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Given that the Cartesian coordinates can be parametrized for spherical coordinates by

$$\left \{ \begin{array}{l}x = r\sin(\theta)\cos(\phi)\\y = r\sin(\theta)\sin(\phi)\\ z = r\cos(\theta) \end{array}\right.$$

We have that

$$\left \{ \begin{array}{l}\hat{r} = \sin(\theta)\cos(\phi)\hat{x} + \sin(\theta)\sin(\phi)\hat{y} + \cos(\theta)\hat{z}\\\hat{\theta} = \cos(\theta)\cos(\phi)\hat{x}+\cos(\theta)\sin(\phi)\hat{y}-\sin(\theta)\hat{z}\\ \hat{\phi} = -\sin(\phi)\hat{x}+\cos(\phi)\hat{y} \end{array}\right.$$

Then if we note that

$$\nabla_r := \frac{\partial}{\partial r}\hat{r}+\frac{1}{r}\frac{\partial}{\partial \theta}\hat{\theta} + \frac{1}{r\sin(\theta)}\frac{\partial}{\partial \phi}\hat{\phi}$$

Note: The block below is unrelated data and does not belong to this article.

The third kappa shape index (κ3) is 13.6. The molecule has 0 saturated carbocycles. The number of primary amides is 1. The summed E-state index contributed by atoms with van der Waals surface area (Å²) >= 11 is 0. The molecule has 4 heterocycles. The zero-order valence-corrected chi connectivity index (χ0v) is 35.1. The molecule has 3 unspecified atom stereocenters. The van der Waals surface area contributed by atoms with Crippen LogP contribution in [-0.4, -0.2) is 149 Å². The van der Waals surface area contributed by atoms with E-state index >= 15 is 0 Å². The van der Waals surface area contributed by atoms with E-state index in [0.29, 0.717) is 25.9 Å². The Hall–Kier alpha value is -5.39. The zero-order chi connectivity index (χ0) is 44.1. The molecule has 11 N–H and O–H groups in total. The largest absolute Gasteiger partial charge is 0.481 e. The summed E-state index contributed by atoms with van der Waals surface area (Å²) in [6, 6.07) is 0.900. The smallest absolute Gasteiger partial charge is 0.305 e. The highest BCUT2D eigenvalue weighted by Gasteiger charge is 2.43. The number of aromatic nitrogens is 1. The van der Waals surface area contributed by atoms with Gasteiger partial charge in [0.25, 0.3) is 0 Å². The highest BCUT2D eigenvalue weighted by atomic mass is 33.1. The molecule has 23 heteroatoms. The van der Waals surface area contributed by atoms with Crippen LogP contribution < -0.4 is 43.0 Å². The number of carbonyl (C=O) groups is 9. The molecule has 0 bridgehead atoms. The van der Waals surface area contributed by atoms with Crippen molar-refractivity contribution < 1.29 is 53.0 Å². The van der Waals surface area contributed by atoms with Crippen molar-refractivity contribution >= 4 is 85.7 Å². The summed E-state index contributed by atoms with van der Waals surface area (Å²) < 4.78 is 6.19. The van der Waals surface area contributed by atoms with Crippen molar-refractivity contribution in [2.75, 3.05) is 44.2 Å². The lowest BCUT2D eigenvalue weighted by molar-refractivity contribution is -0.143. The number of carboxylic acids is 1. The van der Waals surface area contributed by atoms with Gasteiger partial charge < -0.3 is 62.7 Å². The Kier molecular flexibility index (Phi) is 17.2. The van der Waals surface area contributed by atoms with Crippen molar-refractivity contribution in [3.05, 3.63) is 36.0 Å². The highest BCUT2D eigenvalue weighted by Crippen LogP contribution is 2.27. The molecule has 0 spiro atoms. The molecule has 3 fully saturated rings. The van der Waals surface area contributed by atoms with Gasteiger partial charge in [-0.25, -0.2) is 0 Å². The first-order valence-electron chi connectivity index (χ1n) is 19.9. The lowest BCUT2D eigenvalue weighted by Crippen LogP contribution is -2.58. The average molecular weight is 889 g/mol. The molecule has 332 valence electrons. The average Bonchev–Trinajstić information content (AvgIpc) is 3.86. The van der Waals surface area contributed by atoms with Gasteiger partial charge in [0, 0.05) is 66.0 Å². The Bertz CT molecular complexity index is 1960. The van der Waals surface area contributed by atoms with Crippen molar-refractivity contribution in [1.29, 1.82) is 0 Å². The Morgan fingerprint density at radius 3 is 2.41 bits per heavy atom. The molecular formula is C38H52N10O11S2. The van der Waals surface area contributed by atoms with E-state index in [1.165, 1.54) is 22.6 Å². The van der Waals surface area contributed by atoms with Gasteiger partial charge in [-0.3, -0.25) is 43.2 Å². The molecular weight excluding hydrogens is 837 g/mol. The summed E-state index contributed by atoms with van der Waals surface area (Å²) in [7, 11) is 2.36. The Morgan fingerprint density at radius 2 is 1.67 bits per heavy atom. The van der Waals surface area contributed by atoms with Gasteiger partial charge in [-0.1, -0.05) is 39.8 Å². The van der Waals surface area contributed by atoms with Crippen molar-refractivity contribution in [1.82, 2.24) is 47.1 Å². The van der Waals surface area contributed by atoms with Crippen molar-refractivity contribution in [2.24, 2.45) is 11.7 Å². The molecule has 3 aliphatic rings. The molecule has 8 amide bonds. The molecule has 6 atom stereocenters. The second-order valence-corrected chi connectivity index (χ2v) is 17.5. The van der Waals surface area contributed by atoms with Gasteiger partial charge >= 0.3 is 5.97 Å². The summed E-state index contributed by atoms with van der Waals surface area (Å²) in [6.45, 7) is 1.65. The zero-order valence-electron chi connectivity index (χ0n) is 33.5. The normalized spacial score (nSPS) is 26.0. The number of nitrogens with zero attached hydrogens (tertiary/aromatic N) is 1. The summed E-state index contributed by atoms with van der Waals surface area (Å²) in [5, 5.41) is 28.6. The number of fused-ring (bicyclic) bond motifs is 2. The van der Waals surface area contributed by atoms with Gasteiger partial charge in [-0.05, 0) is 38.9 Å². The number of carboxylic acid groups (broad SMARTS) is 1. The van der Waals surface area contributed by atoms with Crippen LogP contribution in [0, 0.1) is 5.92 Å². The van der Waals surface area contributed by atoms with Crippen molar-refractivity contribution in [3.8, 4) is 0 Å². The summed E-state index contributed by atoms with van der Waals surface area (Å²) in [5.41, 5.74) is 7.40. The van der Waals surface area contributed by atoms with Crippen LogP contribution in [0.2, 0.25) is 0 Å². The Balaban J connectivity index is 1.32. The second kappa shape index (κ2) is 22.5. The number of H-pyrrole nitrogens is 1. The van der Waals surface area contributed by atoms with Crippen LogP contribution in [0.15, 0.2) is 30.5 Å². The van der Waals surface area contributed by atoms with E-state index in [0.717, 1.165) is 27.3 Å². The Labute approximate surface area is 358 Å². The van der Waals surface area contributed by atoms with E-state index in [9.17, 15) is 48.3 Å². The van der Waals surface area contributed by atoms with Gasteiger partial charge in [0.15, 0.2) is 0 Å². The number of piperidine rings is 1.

Then we have that

$$\nabla_r x = \hat{x}$$

My question is: Why the above equation is true? How can I derive the second system showed ? Why is true that, for exemple, $\partial \hat{r}/\partial \theta = \hat{\theta}$?

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1 Answer 1

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I'll use $\rho$ instead of $r$, to make things clearer:

In spherical coordinates, we have $\mathbf{r} = \left< \rho\sin\theta\cos\phi, \rho\sin\theta\cos\phi, \rho\cos\theta \right>$.

Let's say we change $\rho$: this induces a change in $\mathbf{r}$ in the "$\rho$-direction." The best way to describe this rate of change with derivatives, so we have

$$\mathbf{\hat{\rho}} = \frac{\frac{\partial\mathbf{r}}{\partial\rho}}{\left\Vert \frac{\partial\mathbf{r}}{\partial\rho} \right\Vert} = \left< \sin\theta\cos\phi, \sin\theta\sin\phi, \cos\theta \right>$$

We can do the same thing with the other parameters, and you should end up with the second set of equations.

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